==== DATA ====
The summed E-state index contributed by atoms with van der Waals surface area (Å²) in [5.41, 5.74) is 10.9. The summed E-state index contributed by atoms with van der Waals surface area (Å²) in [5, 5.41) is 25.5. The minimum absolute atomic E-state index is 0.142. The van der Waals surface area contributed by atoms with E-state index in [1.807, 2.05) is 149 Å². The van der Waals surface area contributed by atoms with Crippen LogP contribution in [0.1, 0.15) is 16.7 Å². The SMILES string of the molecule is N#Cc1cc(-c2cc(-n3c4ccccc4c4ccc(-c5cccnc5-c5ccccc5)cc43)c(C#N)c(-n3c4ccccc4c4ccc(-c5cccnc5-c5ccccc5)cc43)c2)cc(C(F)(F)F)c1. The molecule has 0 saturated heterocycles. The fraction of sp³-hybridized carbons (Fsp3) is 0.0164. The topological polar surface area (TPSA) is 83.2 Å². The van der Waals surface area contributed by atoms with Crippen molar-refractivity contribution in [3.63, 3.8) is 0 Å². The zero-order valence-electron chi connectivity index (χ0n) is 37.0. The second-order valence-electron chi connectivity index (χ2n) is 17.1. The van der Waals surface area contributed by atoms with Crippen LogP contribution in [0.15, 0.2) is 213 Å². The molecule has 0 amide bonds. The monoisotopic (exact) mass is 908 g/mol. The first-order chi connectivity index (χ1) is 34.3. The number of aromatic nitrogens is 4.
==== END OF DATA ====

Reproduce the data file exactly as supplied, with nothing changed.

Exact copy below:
The summed E-state index contributed by atoms with van der Waals surface area (Å²) in [5.41, 5.74) is 10.9. The summed E-state index contributed by atoms with van der Waals surface area (Å²) in [5, 5.41) is 25.5. The minimum absolute atomic E-state index is 0.142. The van der Waals surface area contributed by atoms with E-state index in [1.807, 2.05) is 149 Å². The van der Waals surface area contributed by atoms with Crippen LogP contribution in [0.1, 0.15) is 16.7 Å². The SMILES string of the molecule is N#Cc1cc(-c2cc(-n3c4ccccc4c4ccc(-c5cccnc5-c5ccccc5)cc43)c(C#N)c(-n3c4ccccc4c4ccc(-c5cccnc5-c5ccccc5)cc43)c2)cc(C(F)(F)F)c1. The molecule has 0 saturated heterocycles. The fraction of sp³-hybridized carbons (Fsp3) is 0.0164. The topological polar surface area (TPSA) is 83.2 Å². The van der Waals surface area contributed by atoms with Crippen molar-refractivity contribution in [3.63, 3.8) is 0 Å². The zero-order valence-electron chi connectivity index (χ0n) is 37.0. The second-order valence-electron chi connectivity index (χ2n) is 17.1. The van der Waals surface area contributed by atoms with Crippen LogP contribution in [0.15, 0.2) is 213 Å². The molecule has 0 amide bonds. The monoisotopic (exact) mass is 908 g/mol. The first-order chi connectivity index (χ1) is 34.3. The number of aromatic nitrogens is 4.